Health professional training and capacity strengthening through international academic partnerships: The first five years of the human resources for health program in rwanda

Corrado Cancedda, Phil Cotton, Joseph Shema, Stephen Rulisa, Robert Riviello, Lisa V. Adams, Paul E. Farmer, Jeanne N. Kagwiza, Patrick Kyamanywa, Donatilla Mukamana, Chrispinus Mumena, David K. Tumusiime, Lydie Mukashyaka, Esperance Ndenga, Theogene Twagirumugabe, Kaitesi B. Mukara, Vincent Dusabejambo, Timothy D. Walker, Emmy Nkusi, Lisa Bazzett-MatabeleAlex Butera, Belson Rugwizangoga, Jean Claude Kabayiza, Simon Kanyandekwe, Louise Kalisa, Faustin Ntirenganya, Jeffrey Dixson, Tanya Rogo, Natalie McCall, Mark Corden, Rex Wong, Madeleine Mukeshimana, Agnes Gatarayiha, Egide Kayonga Ntagungira, Attila Yaman, Juliet Musabeyezu, Anne Sliney, Tej Nuthulaganti, Meredith Kernan, Peter Okwi, Joseph Rhatigan, Jane Barrow, Kim Wilson, Adam C. Levine, Rebecca Reece, Michael Koster, Rachel T. Moresky, Jennifer E. O’flaherty, Paul E. Palumbo, Rashna Ginwalla, Cynthia A. Binanay, Nathan Thielman, Michael Relf, Rodney Wright, Mary Hill, Deborah Chyun, Robin T. Klar, Linda L. McCreary, Tonda L. Hughes, Marik Moen, Valli Meeks, Beth Barrows, Marcel E. Durieux, Craig D. McClain, Amy Bunts, Forrest J. Calland, Bethany Hedt-Gauthier, Danny Milner, Giuseppe Raviola, Stacy E. Smith, Meenu Tuteja, Urania Magriples, Asghar Rastegar, Linda Arnold, Ira Magaziner, Agnes Binagwaho

Research output: Contribution to journalArticlepeer-review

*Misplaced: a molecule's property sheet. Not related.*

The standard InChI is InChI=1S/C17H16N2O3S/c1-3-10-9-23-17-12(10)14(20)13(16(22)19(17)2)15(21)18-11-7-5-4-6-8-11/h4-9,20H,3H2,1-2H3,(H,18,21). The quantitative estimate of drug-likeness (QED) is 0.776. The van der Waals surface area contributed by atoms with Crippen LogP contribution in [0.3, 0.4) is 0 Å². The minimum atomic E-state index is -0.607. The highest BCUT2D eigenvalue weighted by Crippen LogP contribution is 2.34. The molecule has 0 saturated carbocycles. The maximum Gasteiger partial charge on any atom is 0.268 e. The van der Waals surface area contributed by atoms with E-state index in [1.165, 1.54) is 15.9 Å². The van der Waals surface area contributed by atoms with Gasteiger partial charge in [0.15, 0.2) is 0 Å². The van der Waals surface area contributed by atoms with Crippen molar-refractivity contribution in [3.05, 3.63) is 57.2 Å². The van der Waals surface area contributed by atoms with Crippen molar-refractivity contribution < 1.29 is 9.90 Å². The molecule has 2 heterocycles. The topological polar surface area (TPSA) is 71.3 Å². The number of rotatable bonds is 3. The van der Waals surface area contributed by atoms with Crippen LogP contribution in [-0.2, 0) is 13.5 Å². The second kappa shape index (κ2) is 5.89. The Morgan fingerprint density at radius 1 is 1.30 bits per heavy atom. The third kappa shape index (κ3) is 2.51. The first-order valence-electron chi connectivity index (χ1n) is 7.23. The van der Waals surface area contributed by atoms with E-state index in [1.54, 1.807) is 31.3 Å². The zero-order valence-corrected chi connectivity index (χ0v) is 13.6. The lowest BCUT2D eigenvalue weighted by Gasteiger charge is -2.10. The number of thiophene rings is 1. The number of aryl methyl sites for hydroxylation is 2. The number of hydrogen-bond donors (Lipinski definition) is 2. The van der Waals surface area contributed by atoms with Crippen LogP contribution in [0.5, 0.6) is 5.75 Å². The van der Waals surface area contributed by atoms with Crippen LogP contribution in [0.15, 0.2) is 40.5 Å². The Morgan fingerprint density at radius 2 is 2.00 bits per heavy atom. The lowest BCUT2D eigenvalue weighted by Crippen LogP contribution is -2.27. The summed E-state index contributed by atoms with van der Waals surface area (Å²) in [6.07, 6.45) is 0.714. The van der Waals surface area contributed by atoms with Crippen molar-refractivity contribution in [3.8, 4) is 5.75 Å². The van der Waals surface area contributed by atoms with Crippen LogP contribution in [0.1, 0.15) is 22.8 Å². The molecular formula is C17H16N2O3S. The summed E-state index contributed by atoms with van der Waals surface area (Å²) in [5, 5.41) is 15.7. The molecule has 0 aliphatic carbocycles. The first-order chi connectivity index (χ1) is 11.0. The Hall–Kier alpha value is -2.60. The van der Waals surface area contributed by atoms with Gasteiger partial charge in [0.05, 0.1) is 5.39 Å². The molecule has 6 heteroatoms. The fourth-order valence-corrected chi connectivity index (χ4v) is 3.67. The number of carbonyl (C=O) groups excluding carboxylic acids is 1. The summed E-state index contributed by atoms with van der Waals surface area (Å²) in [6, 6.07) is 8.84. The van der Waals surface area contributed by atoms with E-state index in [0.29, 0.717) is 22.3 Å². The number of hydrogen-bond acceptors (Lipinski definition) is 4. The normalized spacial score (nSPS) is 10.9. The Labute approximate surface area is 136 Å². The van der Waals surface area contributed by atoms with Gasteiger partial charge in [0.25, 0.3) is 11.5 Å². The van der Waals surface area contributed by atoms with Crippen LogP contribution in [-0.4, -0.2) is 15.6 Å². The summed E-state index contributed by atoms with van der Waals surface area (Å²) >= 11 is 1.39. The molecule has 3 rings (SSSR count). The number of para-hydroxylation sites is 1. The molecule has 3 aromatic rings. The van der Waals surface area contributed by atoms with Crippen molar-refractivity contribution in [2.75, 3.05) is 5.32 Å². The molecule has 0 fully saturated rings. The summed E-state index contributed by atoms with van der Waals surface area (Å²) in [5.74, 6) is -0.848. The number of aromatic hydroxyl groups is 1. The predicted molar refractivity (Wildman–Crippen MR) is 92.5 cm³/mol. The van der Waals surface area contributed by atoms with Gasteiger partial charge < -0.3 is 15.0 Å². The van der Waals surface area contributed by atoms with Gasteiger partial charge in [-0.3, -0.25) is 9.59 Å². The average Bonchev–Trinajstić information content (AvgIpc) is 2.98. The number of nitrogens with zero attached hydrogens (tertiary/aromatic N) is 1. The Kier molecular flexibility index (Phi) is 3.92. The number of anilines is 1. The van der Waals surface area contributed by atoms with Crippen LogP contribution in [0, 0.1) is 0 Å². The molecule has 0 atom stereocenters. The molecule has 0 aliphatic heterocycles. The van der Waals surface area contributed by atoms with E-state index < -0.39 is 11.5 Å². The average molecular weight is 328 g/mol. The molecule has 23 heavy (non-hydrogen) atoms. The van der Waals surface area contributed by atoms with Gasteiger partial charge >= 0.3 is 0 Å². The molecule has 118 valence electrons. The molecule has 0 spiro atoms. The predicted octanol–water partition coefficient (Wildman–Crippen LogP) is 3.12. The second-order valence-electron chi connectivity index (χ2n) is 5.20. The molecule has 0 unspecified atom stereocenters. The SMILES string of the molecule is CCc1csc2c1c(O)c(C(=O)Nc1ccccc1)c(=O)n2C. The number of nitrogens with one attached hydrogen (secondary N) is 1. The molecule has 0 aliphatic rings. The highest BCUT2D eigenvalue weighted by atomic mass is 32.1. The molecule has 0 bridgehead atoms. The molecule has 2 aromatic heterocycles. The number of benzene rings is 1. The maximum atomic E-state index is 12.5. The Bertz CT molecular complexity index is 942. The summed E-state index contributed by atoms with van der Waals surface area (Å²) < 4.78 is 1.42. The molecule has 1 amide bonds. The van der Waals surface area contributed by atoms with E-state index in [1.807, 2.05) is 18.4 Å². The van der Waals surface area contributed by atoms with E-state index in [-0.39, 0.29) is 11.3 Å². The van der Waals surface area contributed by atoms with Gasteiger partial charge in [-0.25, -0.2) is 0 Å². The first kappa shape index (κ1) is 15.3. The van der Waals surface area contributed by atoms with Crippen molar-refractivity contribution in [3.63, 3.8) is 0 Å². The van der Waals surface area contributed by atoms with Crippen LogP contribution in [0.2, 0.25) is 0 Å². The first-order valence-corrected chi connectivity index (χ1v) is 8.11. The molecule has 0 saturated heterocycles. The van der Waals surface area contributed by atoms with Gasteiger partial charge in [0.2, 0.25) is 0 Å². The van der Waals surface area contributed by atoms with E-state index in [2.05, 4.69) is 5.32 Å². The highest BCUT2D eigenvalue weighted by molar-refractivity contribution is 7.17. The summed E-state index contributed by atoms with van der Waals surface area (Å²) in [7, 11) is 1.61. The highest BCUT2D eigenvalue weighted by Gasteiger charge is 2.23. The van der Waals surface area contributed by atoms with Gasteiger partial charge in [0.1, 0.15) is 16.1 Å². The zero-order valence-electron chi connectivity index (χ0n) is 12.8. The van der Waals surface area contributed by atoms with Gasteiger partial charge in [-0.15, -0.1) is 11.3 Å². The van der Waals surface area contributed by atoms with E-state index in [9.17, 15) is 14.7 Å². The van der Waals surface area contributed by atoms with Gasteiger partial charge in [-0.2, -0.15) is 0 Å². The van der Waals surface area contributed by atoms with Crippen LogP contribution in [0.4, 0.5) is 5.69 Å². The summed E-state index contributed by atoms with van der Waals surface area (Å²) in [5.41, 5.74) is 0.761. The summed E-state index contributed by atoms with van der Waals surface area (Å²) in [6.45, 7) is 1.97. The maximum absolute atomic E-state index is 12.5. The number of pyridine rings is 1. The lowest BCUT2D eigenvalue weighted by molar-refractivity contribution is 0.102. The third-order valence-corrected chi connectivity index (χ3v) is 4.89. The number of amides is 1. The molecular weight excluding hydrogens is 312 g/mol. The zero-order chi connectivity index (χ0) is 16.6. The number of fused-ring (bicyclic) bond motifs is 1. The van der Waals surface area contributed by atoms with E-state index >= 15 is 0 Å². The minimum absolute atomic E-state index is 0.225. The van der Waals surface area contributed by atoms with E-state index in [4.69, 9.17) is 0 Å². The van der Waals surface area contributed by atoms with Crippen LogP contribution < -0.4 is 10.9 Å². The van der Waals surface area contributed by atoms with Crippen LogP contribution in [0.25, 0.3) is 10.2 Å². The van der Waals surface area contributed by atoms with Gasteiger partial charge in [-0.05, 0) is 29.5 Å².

Background: The Rwanda Human Resources for Health Program (HRH Program) is a 7-year (2012-2019) health professional training initiative led by the Government of Rwanda with the goals of training a large, diverse, and competent health workforce and strengthening the capacity of academic institutions in Rwanda. Methods: The data for this organizational case study was collected through official reports from the Rwanda Ministry of Health (MoH) and 22 participating US academic institutions, databases from the MoH and the College of Medicine and Health Sciences (CMHS) in Rwanda, and surveys completed by the co-authors. Results: In the first 5 years of the HRH Program, a consortium of US academic institutions has deployed an average of 99 visiting faculty per year to support 22 training programs, which are on track to graduate almost 4600 students by 2019. The HRH Program has also built capacity within the CMHS by promoting the recruitment of Rwandan faculty and the establishment of additional partnerships and collaborations with the US academic institutions. Conclusion: The milestones achieved by the HRH Program have been substantial although some challenges persist. These challenges include adequately supporting the visiting faculty; pairing them with Rwandan faculty (twinning); ensuring strong communication and coordination among stakeholders; addressing mismatches in priorities between donors and implementers; the execution of a sustainability strategy; and the decision by one of the donors not to renew funding beyond March 2017. Over the next 2 academic years, it is critical for the sustainability of the 22 training programs supported by the HRH Program that the health-related Schools at the CMHS significantly scale up recruitment of new Rwandan faculty. The HRH Program can serve as a model for other training initiatives implemented in countries affected by a severe shortage of health professionals.

Original languageEnglish (US)
Pages (from-to)1024-1039
Number of pages16
JournalInternational Journal of Health Policy and Management
Issue number11
StatePublished - 2018


  • Academic Partnerships
  • Health Professional Training
  • Human Resource for Health
  • Institutional Capacity
  • Rwanda
  • Strengthening

ASJC Scopus subject areas

  • Leadership and Management
  • Health(social science)
  • Health Policy
  • Management, Monitoring, Policy and Law
  • Health Information Management


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